Ok enough about Lost. For now. A couple of quick pimpages here now. First and foremost, the FTOPS begins tonight at 9pm ET on full tilt with the $216 buyin nlh tournament that is FTOPS Event #1. I qualified for this event a week or two ago so I will be in there this evening for sure, and I know that jeciimd qualified last night as well, and I imagine a number of other bloggers will also be showing their faces in this thing this evening. So come by and rail us as we fight it out to be the first blogger to take down a major FTOPS tournament (a few guys have come pretty dam close). On Saturday is FTOPS #2 which is $109 PLO with rebuys, and Sunday is FTOPS #3 which is the $322 buyin nlh tournament, but I will not be playing in either of these due to familial engagements, but I will be in #1 on Friday night fo sho.

In other news for this weekend, tonight at 9pm ET is also The Donkament to top all donkaments, Katitude's $1 rebuy private tournament on full tilt. This thing is always a blast, and a great way for everyone to stop by and let off some poker steam after a rough week at the tables. Push your stack in as soon as you see any of those sooted donk cards, allin with every hammer, do whatever makes you happy and gives you the best poker therapy, and then just buy in for another one dollah. It's always a blast and I plan to be there tonight at 9pm ET on full tilt, password as (almost) always is donkarama.

And lastly but certainly not leastly, come out and play in Al's Sunday night 7pm ET Bloggers/Chasers Bracelet Race, also on full tilt:



This one is open to bloggers and non-bloggers alike, and as always is located under the "private" tab under "tournaments" on the full tilt interface. Some come one and come all on Sunday night at 7pm ET for a chance to send one or more bloggers to the World Series of Poker!!

Labels: , , , ,

26 Comments:

Blogger Matt Silverthorn said...

I think you got your analysis a little bit wrong in this hand. It is BECAUSE this is a cash game that you have to make this call. I would consider folding here in a tournament as your chips are limited, but you can always rebuy in a cash game. If you fold here, you get no information on your opponent at all. You have NO IDEA what he had, despite your strong feelings. You need to make this call to find out how he is capable of playing. Did he actually slow play a set? Will he call a preflop raise with J9? Is he capable of making a stone cold bluff on the river? $26 with a $64 pot is a fairly cheap price to pay for that kind of info IMO.

Also, the fact that you are calling with an actual $26 instead of T26 shouldn't mean anything to you. Chips are a tool. If calling $26 in this spot makes you uncomfortable, you might be playing too high of a limit. (I'm not talking bankroll here; I know yours can take it. But unless you can use it, it won't do you much good.) Personally, I think you were priced in to this one to get some very valuable information as well as have a good chance of winning the hand. I think the fold was a bad move.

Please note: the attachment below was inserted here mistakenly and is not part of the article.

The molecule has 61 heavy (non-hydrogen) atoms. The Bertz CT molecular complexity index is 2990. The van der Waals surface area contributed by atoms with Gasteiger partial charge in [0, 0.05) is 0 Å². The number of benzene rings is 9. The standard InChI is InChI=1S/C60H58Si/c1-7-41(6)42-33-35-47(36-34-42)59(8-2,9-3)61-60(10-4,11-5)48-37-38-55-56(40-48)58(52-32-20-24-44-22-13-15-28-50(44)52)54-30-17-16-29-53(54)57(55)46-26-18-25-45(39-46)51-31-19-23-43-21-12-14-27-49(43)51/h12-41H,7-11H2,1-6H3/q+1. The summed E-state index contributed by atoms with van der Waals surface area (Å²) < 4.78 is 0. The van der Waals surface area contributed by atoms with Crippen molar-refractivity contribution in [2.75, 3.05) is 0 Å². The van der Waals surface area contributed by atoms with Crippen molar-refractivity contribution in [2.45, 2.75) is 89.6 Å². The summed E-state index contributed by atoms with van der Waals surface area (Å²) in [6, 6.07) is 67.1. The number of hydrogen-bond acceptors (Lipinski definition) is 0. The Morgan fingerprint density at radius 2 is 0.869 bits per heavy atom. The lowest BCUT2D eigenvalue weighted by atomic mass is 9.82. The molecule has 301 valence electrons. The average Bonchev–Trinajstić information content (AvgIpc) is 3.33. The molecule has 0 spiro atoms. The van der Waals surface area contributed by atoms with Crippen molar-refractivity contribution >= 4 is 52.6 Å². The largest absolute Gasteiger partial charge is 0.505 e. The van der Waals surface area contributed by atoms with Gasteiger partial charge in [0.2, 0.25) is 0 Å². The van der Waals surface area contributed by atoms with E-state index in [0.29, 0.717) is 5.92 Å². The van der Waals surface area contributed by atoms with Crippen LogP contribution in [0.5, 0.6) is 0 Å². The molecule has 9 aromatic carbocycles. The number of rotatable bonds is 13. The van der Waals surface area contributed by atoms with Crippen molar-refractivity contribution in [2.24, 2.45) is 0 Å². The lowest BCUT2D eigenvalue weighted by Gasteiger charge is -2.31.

10:41 PM  
Blogger Raveen said...

hoy matt is right and I was about to make the same comment, in a tourney you fold that hand however in a cash game you should call for future situations and information. Thats why most people thought it would be an automatic call because the way the guy played the hand was either he had a monster or he had air.

But more importantly i just finished watching the last two weeks of lost and the information u put on here is really interesting. Love the theory about the black smoke....

10:47 PM  
Blogger Hammer Player a.k.a Hoyazo said...

Pay 26 actual dollars for that information? That is an atrocious decision IMO. In a tournament where the chips have no actual value, maybe. In actual cash? Not on your life.

10:55 PM  
Blogger Matt Silverthorn said...

So are you going to fold every time he (or anyone else for that matter) does something like this on a non-threatening board? You are going to lose a lot more than $26 if that is true, both from lost previous bets as well as pots that should legitimately be yours. Not to mention the information you will not have from other players who do not show their hands.

11:01 PM  
Blogger Goat said...

Gee Hoy, I think I was the first in the pool last post and I did say call. The whole thing screamed 'buff' to me, or else a dominated queen.

I think it's the fact that you played it weak. Checked to you, you make no C-bet on the flop. Your bet on the turn could be mis-read as a steal attempt.

I think you basically convinced him that you had nada, or a pretty weak hand that he could make you lay down. I guess he was right.

He played the hand awfully, though, right down to showing you his crapola.

11:35 PM  
Blogger Eric a.k.a. Bone Daddy said...

When I was a little boy, I went to engineering college, where I learned to survey. The first rule in surveying, is be consistant in your measurements, as you are never truely on the 8ths or 9ths of an inch, always somewhere in between. So if you average up to the 9ths on one measurement, then down to the 8ths on the next, you have compounded the error, and may be off by near 2/8s of an inch.

The moral of the story, since this play is so boarderline (i.e. at 50% chance between 2 measurments, weak or strong), just be consistent. Bottom line you are not making significant money either way over the long haul.

For $16 you recieved the same info Matt and Rav would paid $42 for, since bluffers tend to show. Sounds like you got a deal.

11:37 PM  
Blogger Eric a.k.a. Bone Daddy said...